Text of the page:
Supply bottlenecks spreading from ports to rail networks

iStock/Jennifer E. Wolf

Bottlenecks that have tied up U.S. supply chains are now spreading from ports to the freight rail networks, raising costs and adding new shipping complications for companies trying to manage the flow of goods, The Wall Street Journal reports.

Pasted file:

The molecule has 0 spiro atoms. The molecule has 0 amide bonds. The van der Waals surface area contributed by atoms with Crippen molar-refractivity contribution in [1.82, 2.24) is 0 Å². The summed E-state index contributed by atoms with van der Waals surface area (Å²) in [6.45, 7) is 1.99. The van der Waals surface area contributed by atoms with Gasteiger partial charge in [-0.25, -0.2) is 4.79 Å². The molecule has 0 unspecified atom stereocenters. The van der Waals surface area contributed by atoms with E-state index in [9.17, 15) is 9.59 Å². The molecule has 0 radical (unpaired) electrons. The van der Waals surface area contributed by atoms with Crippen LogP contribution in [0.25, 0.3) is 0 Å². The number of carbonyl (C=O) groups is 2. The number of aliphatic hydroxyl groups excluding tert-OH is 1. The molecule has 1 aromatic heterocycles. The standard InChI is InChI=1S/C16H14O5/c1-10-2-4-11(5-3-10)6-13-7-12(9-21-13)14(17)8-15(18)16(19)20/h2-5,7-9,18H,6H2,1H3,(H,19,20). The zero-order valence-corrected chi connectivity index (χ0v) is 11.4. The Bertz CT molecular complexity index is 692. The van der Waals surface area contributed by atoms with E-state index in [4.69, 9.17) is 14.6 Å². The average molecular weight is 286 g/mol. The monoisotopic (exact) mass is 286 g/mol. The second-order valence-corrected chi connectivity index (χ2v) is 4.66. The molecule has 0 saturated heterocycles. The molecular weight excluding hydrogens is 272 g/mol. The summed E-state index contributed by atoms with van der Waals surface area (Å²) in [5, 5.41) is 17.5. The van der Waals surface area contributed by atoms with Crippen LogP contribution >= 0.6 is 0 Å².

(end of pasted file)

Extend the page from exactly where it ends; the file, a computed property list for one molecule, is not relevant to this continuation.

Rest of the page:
Some retailers, for example, are waiting weeks to move cargo by train out of Southern California’s ports, while others are giving up on the railroads and shifting shipments of furniture, apparel and other consumer goods to trucks for long inland journeys on highways.

The backups stretch to major freight hubs including the key transit point at Chicago, where containers have been piling up at rail yards, freight executives say.

The congestion in intermodal operations, which combine truck and rail transport for longer freight hauls, is adding to delays. Read the full story.